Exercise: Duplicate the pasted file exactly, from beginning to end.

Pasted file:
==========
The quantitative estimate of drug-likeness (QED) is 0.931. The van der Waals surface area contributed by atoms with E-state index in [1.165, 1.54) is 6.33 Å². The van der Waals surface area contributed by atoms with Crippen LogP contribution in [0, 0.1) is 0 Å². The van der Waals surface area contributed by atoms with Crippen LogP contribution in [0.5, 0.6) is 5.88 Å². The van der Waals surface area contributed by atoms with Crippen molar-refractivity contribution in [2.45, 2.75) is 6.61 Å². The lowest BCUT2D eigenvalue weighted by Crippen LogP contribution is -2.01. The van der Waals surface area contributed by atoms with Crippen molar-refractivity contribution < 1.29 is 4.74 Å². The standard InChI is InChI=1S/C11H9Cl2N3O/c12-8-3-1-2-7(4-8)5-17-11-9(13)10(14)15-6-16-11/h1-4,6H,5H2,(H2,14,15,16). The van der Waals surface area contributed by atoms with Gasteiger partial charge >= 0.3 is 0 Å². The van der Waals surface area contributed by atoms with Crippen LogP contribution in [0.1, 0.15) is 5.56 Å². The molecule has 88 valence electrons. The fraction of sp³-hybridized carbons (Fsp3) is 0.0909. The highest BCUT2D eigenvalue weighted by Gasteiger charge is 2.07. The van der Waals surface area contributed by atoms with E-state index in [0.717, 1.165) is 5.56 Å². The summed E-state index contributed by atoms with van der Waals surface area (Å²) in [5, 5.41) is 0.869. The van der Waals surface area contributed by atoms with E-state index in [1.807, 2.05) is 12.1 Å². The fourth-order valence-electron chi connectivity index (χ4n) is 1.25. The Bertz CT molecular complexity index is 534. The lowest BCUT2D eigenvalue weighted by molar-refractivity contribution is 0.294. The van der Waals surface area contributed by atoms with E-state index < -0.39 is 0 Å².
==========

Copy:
The quantitative estimate of drug-likeness (QED) is 0.931. The van der Waals surface area contributed by atoms with E-state index in [1.165, 1.54) is 6.33 Å². The van der Waals surface area contributed by atoms with Crippen LogP contribution in [0, 0.1) is 0 Å². The van der Waals surface area contributed by atoms with Crippen LogP contribution in [0.5, 0.6) is 5.88 Å². The van der Waals surface area contributed by atoms with Crippen molar-refractivity contribution in [2.45, 2.75) is 6.61 Å². The lowest BCUT2D eigenvalue weighted by Crippen LogP contribution is -2.01. The van der Waals surface area contributed by atoms with Crippen molar-refractivity contribution < 1.29 is 4.74 Å². The standard InChI is InChI=1S/C11H9Cl2N3O/c12-8-3-1-2-7(4-8)5-17-11-9(13)10(14)15-6-16-11/h1-4,6H,5H2,(H2,14,15,16). The van der Waals surface area contributed by atoms with Gasteiger partial charge >= 0.3 is 0 Å². The van der Waals surface area contributed by atoms with Crippen LogP contribution in [0.1, 0.15) is 5.56 Å². The molecule has 88 valence electrons. The fraction of sp³-hybridized carbons (Fsp3) is 0.0909. The highest BCUT2D eigenvalue weighted by Gasteiger charge is 2.07. The van der Waals surface area contributed by atoms with E-state index in [0.717, 1.165) is 5.56 Å². The summed E-state index contributed by atoms with van der Waals surface area (Å²) in [5, 5.41) is 0.869. The van der Waals surface area contributed by atoms with E-state index in [1.807, 2.05) is 12.1 Å². The fourth-order valence-electron chi connectivity index (χ4n) is 1.25. The Bertz CT molecular complexity index is 534. The lowest BCUT2D eigenvalue weighted by molar-refractivity contribution is 0.294. The van der Waals surface area contributed by atoms with E-state index < -0.39 is 0 Å².